Incidentally, this effort is not a software emulator, but a true port: a rewrite of the software to run under a different operating system. Turner frequently uses the word “research” to describe this effort. Read that as meaning not to expect too much too soon, but keep an eye out for news.

The third part of ESRI’s strategy is well known. They will continue to support ArcView 3.x on Unix. According to Turner, “the market will decide” the future of this path. Like PC ArcInfo before it, ArcView will persist as a viable but aging technology, a “golden oldie.”

So, for the near future at least, the price of admission to the new ArcView will be to run Windows (98, NT, or 2000) on your computer. Who will be the early adopters? ESRI, of course, would like everybody to upgrade to the new technology. “Our goal for the initial release is to achieve feature-equivalence or better with ArcView 3.x, so that ArcView 8.1 is an even more compelling product: you get more of the same features, only some are even better.”

Some of the improvements Turner cites include on-the-fly projection (which, we understand, includes projection of images and raster data sets), rotation of maps in layouts, VBA in place of the proprietary Avenue scripting language, and support of annotation in the database. These are features many users have been asking for. You just cannot do these things in ArcView 3.x.

However, there are reasons why some current users might want to wait to upgrade. These are the people who rely on “extensions” to ArcView--that is, supplementary software--to perform critical tasks. Important extensions include Spatial Analyst, which provides raster analysis, 3D Analyst, Image Analyst, and Network Analyst.

Five extensions are slated for concurrent release with ArcView 8.1. In addition to Spatial Analyst and 3D Analyst, expect to see StreetMap, ArcPress, and the new Geostatistical Analyst (a sophisticated tool that’s “not for Bubba, but maybe for Bubba’s consultant” joked one developer at last month’s conference).

Turner asserts that ESRI is rewriting these extensions, not just repackaging old code, so expect a new mix of capabilities and some enhancements. What’s interesting is that capabilities formerly available only in high-end (that is, pricier) extensions like Image Analyst and Network Analyst are “now in core, partially.” This means a broader range of capabilities and tools will be available to all ArcView users. Some customers might not have to purchase or upgrade extensions if their needs are basic.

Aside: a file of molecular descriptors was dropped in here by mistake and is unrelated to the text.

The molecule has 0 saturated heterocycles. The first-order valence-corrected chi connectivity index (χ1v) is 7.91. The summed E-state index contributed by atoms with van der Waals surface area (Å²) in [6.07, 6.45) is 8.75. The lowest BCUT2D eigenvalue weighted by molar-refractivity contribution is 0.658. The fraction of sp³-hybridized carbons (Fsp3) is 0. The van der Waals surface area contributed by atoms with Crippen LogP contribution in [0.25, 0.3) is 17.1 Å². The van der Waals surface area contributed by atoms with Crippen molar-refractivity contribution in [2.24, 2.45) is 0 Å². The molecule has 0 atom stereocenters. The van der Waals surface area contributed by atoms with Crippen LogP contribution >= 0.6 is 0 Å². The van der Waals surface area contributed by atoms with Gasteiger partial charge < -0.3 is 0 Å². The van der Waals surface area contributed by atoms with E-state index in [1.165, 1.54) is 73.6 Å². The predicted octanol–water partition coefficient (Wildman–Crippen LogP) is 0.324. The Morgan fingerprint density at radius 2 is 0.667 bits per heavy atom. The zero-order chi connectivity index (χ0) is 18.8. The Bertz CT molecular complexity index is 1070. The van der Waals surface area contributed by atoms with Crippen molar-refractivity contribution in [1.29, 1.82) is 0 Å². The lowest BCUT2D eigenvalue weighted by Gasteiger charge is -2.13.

Other customers may want to use both versions of ArcView. “We don’t want people to think it’s an either-or scenario. Even for people who depend on extensions [who are therefore those most likely to stick with ArcView 3.x], there is still a benefit from using 8.1,” says Turner. Some benefits of this hybrid approach: ArcCatalog for data management and metadata maintenance, new “high-end” cartographic capabilities, and new editing tools.

Users considering whether and when to upgrade to ArcView 8.1 will have to take the changes to the core software into account. First, take a close look at the base product: it may already have all the features you need, even if you currently use one or more extensions. If it does not, possibly one of the first five extensions will provide those features. In those cases, upgrading soon makes sense. Otherwise, watch for new capabilities (especially with image processing and “temporal data management”: change detection, mapping polygons and raster images over time, and so on) to be announced by the User Conference in mid-2001. Until then, adopt the “golden oldie” strategy and stick with version 3.x.

(Part Two of this article is available here.)